If you feel more like stretching your legs than sampling the local wines, try an EmeraldACTIVE excursion. Hike through history on a trek up to the Belogradchik Rock Fortress, first constructed by the Romans and used by both Bulgarian tsars and Ottoman forces to surveil the surrounding countryside.
DAY 7Veliko Tarnovo and Arbanasi
Veliko Tarnovo was the capital of the Second Bulgarian Kingdom—the medieval state that existed from 1185 to 1393 before being conquered by the Ottomans. It’s built on three principal hills: Tsarevets, Trapezitsa, and Sveta Gora. Tsarevets was the site of the palace of the Bulgarian emperors and the Patriarchal Cathedral. Trapezitsa was known for its many churches and monasteries. And Sveta Gora was a spiritual and literary center. The city’s importance peaked in the 14th century, when its cosmopolitan population include Armenians, Jews, and both Catholic and Orthodox communities. Its downfall followed shortly thereafter, however, and an independent Bulgaria would not reemerge for 500 years.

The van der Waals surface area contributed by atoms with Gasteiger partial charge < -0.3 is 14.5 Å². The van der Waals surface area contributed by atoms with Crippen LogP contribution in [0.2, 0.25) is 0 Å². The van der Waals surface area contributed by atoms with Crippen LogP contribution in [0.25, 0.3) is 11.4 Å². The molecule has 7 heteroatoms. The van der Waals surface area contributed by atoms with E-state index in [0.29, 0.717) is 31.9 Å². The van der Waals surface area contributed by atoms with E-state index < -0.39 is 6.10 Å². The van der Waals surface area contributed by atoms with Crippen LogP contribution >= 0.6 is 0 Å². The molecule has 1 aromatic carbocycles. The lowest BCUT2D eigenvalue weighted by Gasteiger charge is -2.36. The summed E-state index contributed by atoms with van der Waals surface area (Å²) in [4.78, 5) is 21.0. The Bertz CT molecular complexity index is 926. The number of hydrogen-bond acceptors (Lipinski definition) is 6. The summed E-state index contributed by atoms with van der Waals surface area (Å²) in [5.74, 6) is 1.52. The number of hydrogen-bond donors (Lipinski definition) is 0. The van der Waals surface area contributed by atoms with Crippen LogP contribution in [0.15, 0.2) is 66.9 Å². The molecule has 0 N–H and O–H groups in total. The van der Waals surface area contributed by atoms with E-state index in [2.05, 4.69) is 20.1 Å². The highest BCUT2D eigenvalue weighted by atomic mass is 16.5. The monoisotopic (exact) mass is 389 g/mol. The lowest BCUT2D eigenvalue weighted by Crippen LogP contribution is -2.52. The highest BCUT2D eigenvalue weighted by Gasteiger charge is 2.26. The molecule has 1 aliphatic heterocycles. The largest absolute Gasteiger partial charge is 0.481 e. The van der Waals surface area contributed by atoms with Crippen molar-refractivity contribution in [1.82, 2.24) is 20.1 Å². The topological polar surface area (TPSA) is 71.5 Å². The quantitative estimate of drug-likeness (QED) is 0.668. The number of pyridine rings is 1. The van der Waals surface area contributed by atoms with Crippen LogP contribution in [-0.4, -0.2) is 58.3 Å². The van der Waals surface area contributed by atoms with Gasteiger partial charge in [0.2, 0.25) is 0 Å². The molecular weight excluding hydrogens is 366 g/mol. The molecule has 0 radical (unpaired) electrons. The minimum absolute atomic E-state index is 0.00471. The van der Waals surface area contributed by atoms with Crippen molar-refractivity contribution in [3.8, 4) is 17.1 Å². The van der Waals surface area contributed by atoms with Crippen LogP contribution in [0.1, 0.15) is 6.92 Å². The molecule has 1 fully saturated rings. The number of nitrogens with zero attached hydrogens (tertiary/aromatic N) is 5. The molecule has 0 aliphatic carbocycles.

Nearby, Arbanasi reached its peak in the 17th and 18th centuries, when its merchants traded local copper and silverwork as well as wines and silks to customers in Europe and the Ottoman Empire. The wealth they accumulated funded the construction of lavish houses and churches that are outstanding examples of the Bulgarian National Revival style.
This evening on the ship you’ll enjoy a final farewell dinner hosted by the captain.
Much like the Pest half of Budapest, where you began your journey, Bucharest grew dramatically in the late 19th century, when all things French were in vogue. Its wide, tree-lined boulevards and French-inspired buildings help explain its nickname, the Paris of the East. Since the fall of communism in 1989, the city has enjoyed a new wave of commercial activity and prosperity. Along with new gleaming skyscrapers, many of the city’s beloved historic buildings have been restored.